Student #3 – In this writing, the writer describes the Mumbai’s situation a red color that is negative part. In Mumbai, really a lot of commercial sex workers (15000~20000). And they even do their sex work about 13-15 customers a day and only got the $ 2 USD. I am really glad how I am one of the luckiest guys in the world. During the blog review, I realized really a lot of people are suffering from human trafficking especially prostitution. When they as victims suffer from the human trafficking, their life is completely ruined. For example, in this writing, there is a woman who is 35 years old but has both HIV and Tuberculosis. However, she looked like she was 75 years old…and she is not the only one woman who suffered from severe human trafficking. In Mumbai, more than 200,000 women are CSW’s. I felt how their life is so difficult as well. However, when there is a negative part, there also a positive part exists. Now the house where the writer was working used to be a brothel, but now today it is a safe place for children. Also like the writer of this blog, we don’t have a lot of work but love. Pray for them, Pray for their life is a one way to reduce their difficult life.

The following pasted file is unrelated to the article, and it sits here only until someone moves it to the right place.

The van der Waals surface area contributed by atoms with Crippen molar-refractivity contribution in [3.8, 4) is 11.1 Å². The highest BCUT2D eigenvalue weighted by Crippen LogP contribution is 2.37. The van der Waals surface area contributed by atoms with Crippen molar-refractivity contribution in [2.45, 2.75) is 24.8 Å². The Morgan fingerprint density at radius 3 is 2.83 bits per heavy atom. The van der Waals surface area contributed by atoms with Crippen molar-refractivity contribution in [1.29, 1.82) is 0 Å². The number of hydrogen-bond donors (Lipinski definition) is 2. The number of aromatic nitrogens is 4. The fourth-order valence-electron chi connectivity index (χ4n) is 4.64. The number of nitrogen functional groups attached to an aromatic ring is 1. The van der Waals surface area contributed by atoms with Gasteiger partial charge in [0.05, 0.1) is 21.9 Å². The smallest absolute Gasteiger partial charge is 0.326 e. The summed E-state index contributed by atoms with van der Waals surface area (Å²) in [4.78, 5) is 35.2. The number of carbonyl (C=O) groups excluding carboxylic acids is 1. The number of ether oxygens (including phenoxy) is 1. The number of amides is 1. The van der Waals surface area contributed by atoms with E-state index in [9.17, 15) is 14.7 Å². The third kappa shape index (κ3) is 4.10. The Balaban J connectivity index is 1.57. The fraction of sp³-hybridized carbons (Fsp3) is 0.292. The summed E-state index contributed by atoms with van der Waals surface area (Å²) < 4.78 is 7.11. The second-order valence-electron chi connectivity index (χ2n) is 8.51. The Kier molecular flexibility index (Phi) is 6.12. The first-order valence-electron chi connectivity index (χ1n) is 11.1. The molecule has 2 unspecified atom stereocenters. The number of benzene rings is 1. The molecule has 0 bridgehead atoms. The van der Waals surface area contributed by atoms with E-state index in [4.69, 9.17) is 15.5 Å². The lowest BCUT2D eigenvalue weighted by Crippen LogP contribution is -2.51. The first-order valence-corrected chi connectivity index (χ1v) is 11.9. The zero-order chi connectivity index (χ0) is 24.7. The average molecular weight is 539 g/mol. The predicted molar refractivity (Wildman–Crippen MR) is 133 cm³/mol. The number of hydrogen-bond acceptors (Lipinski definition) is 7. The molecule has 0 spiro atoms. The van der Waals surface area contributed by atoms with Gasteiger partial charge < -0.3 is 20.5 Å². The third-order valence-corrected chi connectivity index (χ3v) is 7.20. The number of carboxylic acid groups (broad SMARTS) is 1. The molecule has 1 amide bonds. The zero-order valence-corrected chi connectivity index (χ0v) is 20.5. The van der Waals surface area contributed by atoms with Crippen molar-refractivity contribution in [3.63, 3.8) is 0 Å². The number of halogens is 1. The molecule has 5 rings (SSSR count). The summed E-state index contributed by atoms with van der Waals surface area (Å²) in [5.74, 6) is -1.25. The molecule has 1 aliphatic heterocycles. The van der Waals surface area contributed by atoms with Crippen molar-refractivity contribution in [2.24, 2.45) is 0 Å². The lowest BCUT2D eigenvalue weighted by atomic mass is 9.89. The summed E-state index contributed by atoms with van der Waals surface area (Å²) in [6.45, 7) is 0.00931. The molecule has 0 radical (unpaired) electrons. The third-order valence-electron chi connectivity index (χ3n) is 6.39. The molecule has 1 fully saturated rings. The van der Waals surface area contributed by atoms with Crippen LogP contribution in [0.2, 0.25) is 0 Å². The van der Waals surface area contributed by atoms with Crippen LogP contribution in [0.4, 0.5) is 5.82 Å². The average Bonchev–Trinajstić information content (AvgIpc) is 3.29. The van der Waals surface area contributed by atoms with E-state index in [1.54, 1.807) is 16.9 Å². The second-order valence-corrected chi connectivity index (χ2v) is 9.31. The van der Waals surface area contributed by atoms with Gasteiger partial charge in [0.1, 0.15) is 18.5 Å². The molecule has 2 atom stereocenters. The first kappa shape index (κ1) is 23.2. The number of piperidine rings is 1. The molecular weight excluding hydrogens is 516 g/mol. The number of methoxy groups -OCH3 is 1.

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Slaves Freed from Brick Factories in India

I had my composition students watch the trailer of the documentary “Dark Side of Chocolate” yesterday. I am happy that the full 45 minutes is up on YouTube.  I also had them watch a Ted.com video of Sheryl WuDuun talk about what she knows of human trafficking.  She and her husband Nicolas Kristof co-authored a book titled “Half the Sky.” Both clips certinaly got the attention of my students.  The following should stir the students’ blood after reading this latest blog from IJM (Intl. Justice Mission). I have seen similar stories or read somewhere about the brick factories in India and how people are tricked into working there…very sad!